Ogden's desire can be traced back to the first time he strapped on a helmet.
As a fifth-grader standing about 5 feet 8, Ogden had three weeks to lose 15 pounds to make weight for the little league team. Despite hours of running and sitting in a sauna, he missed the 125-pound cutoff by 3 pounds and couldn't play in a game after a month of practicing.
"He was just so hurt because he really wanted to play football," his father, Shirrel, said. "I think that might have been when he first kind of started enjoying football."
Three years later, Ogden finally could take the field, and the rest is NFL lineman history.
"It was very gratifying to see him out there enjoying himself," his father said, "doing what all his friends had been doing for years."
'Frugal' with his money
The only thing Ogden protects better than his quarterback is his wallet.
His teammates and family members joke with him constantly about being cheap.
"Frugal is his choice of words," his father said.
When the linemen go out to eat, the bill doesn't get passed down to Ogden without a fight.
"With J.O., it's usually going to be Dutch," left guard Edwin Mulitalo said. "That has been the issue for so long that we've pretty much accepted it. He likes to know where he is spending his money."
That perception is sort of a bad rap.
Over the past couple of years, he has been splurging on an 11,000-square-foot house that is being built on a golf course in Las Vegas. Some of the perks will be a home theater and gym.
Beyond that, he spends more on his family than himself.
When he received a contract extension in 2000, he used some of his $12 million signing bonus to buy his father a Mercedes. When he goes to the Pro Bowl in Hawaii, he pays for at least 10 relatives and friends to share in his reward.
"He's frugal when it comes to himself," Ogden's father said.
Hall of Fame-bound
For a kid who idolized the Hogs, Ogden moves more like a cat.
A big fan of the Washington Redskins' smash-mouth offensive line growing up, Ogden has redefined the position with his ability to run as well as he can hit. The Ravens estimate that one-third of running back Jamal Lewis' 3,302 career yards have come behind Ogden.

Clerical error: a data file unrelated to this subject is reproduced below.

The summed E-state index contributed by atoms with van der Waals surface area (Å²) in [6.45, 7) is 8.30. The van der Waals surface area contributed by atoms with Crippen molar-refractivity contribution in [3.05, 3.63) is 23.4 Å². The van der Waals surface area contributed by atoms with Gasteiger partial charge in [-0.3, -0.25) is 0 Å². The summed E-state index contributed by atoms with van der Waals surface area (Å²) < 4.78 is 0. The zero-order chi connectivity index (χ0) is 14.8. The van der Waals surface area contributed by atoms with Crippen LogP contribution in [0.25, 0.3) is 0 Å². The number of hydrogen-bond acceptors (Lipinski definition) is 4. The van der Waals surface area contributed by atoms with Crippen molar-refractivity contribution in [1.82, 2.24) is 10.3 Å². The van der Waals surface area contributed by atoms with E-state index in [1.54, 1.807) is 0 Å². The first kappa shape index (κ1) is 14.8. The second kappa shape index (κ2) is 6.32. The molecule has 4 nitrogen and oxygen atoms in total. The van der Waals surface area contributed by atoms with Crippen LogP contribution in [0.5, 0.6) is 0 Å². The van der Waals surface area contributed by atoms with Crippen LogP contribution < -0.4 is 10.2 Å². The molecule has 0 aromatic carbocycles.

One of the offensive staples this season has been Ogden pulling on sweep plays and being the lead blocker 10 yards downfield for Lewis.
"When you see something like that, you realize that's why he's gone to the Pro Bowl and why he's going to go to the Hall of Fame," Flynn said. "There's only a handful of guys in the history of the game with his size and the way he can move."
Said Kansas City Chiefs coach Dick Vermeil: "He is so big, but he can play like a guy that plays the same position 30 pounds lighter."
USA Today's Sports Weekly recently rated Ogden as the No. 1 player in the league.
"He's the best in the game," Dolphins defensive end Jason Taylor said.
Over his career, Ogden's highlights have included: routine one-armed takedowns of defensive ends; sprinting nearly the length of the field to catch St. Louis Rams cornerback Taje Allen and prevent an interception return for a touchdown; and clearing a path by knocking down two players on a goal-line play against Dallas.
"There's nothing he can't do," Billick said. "He can make a mistake and he's so athletic that he can recover in a way most people can't."
When the Tennessee Titans announced they would move Jevon Kearse to the left side, Ogden's father said, "You better get in shape because you got Jevon this year."
Ogden smiled back at him and said, "That's not my problem. That's Jevon's problem."
Ogden has given thought about the end of the line.
The cornerstone of the franchise with linebacker Ray Lewis, Ogden has been thinking long term because he turns 30 next year and recently got engaged. With a contract that extends through the 2006 season, he has yet to decide whether to play beyond that year.
"[The future] always goes through my mind," Ogden said. "I don't have a whole lot more, maybe three, four or five years. It depends on me wanting to still play. Right now, I still love playing. But who knows in four years?"
History says he can last longer. He has never had a major surgery and has started 112 of the Ravens' 116 regular-season games at one of the game's toughest positions, including 46 straight.
And come game days, everyone knows where Ogden's heart and head will be: adding another chapter to his storied career and spiral notebook.
"He says four years, but I think he'll wind up playing more than that," his father said. "Unless he finds something that really captures his passion, I don't think he's going to leave it as soon as he thinks he will."Copyright © 2014, The Baltimore Sun